Commissioned by the St Magnus Festival, Orkney, with funds from the Scottish Arts Council. First performance 17th June 1995. Scottish Chamber Orchestra conducted by Nicholas Kraemer, solo oboe Nicholas Daniel.
Helios, as described in the ancient Greek myth, is the god of the sun. Each day he drives his chariot across the heavens to the far west where his horses pasture in the islands of the Blessed. He then embarks with his horses on to a raft and sails home along the ocean stream which circles the globe.
Helios has some close parallels with Greek myth. The seating of the orchestra is such that visually the solo oboe stands at the helm of his ‘chariot’ while the horses are represented by a group of ‘concertante’ players (four woodwinds, two horns and one trumpet) and when these players stand at the climax of the work, the shape of the chariot is even more evident. The ‘concertante’ playing is also audible because of the virtuosic nature of the soloistic writing for them.
In response to the challenge of integrating musical and dramatic ideas, it will be seen that in Helios there is a true interplay of soloists and tutti. Though the solo oboe is at all times the leader and energiser, he shares some of the musical virtuosity with the concertante players.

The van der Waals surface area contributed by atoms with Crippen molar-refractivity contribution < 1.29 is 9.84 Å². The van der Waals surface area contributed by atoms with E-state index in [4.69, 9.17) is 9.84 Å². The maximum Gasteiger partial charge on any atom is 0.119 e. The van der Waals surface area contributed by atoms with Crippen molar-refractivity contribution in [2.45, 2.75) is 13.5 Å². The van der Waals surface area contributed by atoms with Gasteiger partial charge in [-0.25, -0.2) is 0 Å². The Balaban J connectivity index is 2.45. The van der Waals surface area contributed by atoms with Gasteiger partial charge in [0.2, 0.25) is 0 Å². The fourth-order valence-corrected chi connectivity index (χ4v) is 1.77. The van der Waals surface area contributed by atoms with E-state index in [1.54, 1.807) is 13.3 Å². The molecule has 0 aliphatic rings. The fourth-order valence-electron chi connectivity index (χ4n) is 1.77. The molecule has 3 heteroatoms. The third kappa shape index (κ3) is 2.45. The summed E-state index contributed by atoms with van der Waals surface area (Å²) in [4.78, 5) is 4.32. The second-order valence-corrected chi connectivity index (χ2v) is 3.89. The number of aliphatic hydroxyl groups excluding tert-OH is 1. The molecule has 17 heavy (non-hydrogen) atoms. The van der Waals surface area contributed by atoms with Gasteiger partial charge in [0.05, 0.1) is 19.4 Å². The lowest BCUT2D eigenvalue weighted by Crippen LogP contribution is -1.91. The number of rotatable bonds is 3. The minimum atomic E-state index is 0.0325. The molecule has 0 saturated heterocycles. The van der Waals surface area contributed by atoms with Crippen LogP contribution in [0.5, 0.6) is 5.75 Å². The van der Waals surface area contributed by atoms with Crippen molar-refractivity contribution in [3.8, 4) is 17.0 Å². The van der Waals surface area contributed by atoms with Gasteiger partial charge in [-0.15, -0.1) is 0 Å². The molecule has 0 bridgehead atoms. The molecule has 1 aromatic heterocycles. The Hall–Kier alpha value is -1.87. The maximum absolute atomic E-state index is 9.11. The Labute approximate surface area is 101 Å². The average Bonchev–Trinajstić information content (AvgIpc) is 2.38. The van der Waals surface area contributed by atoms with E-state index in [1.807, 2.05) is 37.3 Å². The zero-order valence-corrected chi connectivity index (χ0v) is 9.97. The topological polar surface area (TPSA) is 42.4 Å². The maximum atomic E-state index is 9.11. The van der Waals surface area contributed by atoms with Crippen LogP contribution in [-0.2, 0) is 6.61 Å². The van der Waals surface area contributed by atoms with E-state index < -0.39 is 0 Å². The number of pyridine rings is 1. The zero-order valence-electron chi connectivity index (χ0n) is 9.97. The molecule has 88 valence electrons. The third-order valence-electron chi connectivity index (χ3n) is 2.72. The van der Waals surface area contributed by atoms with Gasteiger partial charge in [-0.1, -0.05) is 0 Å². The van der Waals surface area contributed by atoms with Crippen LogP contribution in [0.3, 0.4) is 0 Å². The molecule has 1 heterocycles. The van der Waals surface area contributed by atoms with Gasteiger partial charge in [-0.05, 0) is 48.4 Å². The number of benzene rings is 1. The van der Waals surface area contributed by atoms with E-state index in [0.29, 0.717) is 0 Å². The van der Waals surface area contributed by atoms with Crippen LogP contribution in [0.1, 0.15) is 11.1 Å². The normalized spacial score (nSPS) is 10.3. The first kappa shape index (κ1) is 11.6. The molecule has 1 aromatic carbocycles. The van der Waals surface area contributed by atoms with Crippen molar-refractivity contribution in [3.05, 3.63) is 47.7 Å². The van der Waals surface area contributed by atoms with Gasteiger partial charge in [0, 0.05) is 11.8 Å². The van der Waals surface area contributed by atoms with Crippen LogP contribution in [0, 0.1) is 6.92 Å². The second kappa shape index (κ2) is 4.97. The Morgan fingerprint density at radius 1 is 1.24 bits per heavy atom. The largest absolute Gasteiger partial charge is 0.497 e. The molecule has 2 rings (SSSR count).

The music starts in darkness and the soloist gradually approaches and rouses the concertante players to a musical climax with a theme in thirds played by a pair of horns.
A scherzo follows where the soloist, playing a quasi improvisando against rustling strings, incites the other wind players to join him. The strings begin to overwhelm the musical texture, and in response the oboe ‘summon’ his concertante players and together they ride out the storm.
The storm subsides and a cadenza for oboe follows. A quiet coda includes a section where the woodwind imitate the rippling of the ‘ocean stream’ as Helios completes his journey round the world. The Concerto ends very quietly with the oboe playing in its highest register.
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